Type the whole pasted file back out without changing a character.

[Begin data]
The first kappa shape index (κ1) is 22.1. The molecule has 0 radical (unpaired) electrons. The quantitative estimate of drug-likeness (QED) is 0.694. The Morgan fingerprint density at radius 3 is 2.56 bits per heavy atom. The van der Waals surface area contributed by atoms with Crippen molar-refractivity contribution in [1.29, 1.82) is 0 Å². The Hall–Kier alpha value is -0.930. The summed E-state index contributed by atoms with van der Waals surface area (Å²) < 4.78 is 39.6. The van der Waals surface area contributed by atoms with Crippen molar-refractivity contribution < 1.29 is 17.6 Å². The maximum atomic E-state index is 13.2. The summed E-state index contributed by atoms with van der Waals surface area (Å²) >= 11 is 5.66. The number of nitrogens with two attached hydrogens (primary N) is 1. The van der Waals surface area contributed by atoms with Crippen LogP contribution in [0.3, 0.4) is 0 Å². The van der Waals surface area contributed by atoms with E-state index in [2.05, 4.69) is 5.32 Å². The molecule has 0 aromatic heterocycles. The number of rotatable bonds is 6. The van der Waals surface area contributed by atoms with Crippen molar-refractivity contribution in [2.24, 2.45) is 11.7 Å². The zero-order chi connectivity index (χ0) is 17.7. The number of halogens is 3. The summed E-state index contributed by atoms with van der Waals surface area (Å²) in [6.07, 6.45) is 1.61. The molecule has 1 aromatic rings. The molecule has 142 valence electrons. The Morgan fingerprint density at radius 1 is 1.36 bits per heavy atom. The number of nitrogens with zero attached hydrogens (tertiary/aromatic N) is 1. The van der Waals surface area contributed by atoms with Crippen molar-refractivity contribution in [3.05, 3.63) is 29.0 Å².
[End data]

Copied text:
The first kappa shape index (κ1) is 22.1. The molecule has 0 radical (unpaired) electrons. The quantitative estimate of drug-likeness (QED) is 0.694. The Morgan fingerprint density at radius 3 is 2.56 bits per heavy atom. The van der Waals surface area contributed by atoms with Crippen molar-refractivity contribution in [1.29, 1.82) is 0 Å². The Hall–Kier alpha value is -0.930. The summed E-state index contributed by atoms with van der Waals surface area (Å²) < 4.78 is 39.6. The van der Waals surface area contributed by atoms with Crippen molar-refractivity contribution < 1.29 is 17.6 Å². The maximum atomic E-state index is 13.2. The summed E-state index contributed by atoms with van der Waals surface area (Å²) >= 11 is 5.66. The number of nitrogens with two attached hydrogens (primary N) is 1. The van der Waals surface area contributed by atoms with Crippen LogP contribution in [0.3, 0.4) is 0 Å². The van der Waals surface area contributed by atoms with E-state index in [2.05, 4.69) is 5.32 Å². The molecule has 0 aromatic heterocycles. The number of rotatable bonds is 6. The van der Waals surface area contributed by atoms with Crippen molar-refractivity contribution in [2.24, 2.45) is 11.7 Å². The zero-order chi connectivity index (χ0) is 17.7. The number of halogens is 3. The summed E-state index contributed by atoms with van der Waals surface area (Å²) in [6.07, 6.45) is 1.61. The molecule has 1 aromatic rings. The molecule has 142 valence electrons. The Morgan fingerprint density at radius 1 is 1.36 bits per heavy atom. The number of nitrogens with zero attached hydrogens (tertiary/aromatic N) is 1. The van der Waals surface area contributed by atoms with Crippen molar-refractivity contribution in [3.05, 3.63) is 29.0 Å².